We can all agree that there are numerous law enforcement situations where having real-time video on the ground from a bird’s-eye view is incredibly valuable. Natural disaster response, barricaded suspects, large demonstrations, crowd control, and tactical situations are just some that come to mind. But even during those events, who is viewing the video? It must be the people who are making the tactical decisions on the ground.
For example, consider a special weapons and tactics (SWAT) call for a barricaded suspect inside a location. This is a great opportunity to provide detailed information about that location and its surroundings to the SWAT operators who are eventually going to approach and enter the location. Those operators are the people who need to see the real time video and ask the TFO to zoom in or widen out on a particular window or door. That seems obvious, but what if the live video is not available to them where they are located? Now the downlink is worthless. This gets back to your decision on downlink equipment and receivers. If you know that this is a mission you want to use downlink for, then you must plan for that in terms of how the feed is received. Will the SWAT truck have a receiver? Will SWAT operators have a laptop or iPad to view the video? Again, many departments are using this technology efficiently and effectively, but many are not.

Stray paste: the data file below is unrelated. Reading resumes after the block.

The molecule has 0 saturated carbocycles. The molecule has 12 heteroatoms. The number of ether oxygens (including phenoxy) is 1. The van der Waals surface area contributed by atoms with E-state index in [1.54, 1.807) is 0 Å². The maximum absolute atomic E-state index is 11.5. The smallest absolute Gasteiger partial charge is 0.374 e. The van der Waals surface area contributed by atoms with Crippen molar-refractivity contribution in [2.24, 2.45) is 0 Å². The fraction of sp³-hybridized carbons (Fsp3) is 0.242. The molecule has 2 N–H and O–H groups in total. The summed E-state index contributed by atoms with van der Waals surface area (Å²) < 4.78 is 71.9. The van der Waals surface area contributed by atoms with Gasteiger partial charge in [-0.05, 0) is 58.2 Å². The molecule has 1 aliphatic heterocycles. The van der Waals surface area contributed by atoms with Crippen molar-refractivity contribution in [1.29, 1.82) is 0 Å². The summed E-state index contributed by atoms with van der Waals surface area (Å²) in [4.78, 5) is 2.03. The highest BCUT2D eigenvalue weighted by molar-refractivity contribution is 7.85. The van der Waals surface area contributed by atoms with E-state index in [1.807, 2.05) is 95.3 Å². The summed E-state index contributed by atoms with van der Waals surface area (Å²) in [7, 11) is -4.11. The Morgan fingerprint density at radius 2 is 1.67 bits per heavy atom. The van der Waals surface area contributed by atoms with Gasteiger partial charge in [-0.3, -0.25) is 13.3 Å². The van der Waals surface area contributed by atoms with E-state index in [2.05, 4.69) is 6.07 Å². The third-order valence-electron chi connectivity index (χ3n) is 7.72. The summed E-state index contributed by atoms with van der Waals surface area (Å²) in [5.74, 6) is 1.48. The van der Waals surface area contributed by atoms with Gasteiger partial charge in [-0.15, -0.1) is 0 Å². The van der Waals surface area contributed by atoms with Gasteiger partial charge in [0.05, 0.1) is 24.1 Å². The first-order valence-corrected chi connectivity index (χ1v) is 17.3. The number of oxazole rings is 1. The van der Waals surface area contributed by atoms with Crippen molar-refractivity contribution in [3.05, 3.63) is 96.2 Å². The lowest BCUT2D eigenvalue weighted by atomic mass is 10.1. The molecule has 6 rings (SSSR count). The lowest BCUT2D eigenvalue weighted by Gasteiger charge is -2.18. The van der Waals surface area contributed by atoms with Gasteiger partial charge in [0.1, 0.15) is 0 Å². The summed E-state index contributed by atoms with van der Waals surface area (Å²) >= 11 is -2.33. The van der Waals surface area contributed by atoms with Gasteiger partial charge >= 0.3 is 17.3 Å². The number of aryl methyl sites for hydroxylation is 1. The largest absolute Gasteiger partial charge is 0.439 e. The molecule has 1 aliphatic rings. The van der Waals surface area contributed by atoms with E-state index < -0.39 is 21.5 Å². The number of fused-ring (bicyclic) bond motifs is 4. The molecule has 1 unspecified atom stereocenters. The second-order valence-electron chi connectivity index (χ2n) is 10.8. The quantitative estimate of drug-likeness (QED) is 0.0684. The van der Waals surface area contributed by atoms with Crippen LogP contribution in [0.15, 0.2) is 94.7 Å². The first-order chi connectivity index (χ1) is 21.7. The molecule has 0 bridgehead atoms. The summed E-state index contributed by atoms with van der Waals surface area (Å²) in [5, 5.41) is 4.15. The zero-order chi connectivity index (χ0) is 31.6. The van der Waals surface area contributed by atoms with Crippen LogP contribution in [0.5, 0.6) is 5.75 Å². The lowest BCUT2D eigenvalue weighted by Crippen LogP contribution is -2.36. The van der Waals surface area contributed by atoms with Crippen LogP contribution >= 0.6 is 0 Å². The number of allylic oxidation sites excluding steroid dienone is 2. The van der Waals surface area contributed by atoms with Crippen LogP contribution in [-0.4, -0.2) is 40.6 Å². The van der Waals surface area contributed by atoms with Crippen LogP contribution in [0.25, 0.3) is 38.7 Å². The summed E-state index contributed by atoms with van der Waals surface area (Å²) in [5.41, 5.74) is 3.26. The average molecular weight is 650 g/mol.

Is Anybody Out There?
While we are on the topic of who is watching, I must ask another question: is anybody watching? I have personally spent countless hours providing a very nice downlink picture to a very expensive command post vehicle where nobody was viewing that picture. I know this because my TFO would regularly zoom in on that command post vehicle, and not a single person was there. There were a few reasons for this. Because downlink was sold as the solution to all problems, it became a box to check off on a planning form when an event was being organized. The people on the ground knew they didn’t really need it, but they checked the box and called Air Support for a downlink aircraft. That meant a crew was flying for hours, burning jet fuel, and the service they were providing was not being used. “Efficient” and “effective” are two words that do not apply to that scenario.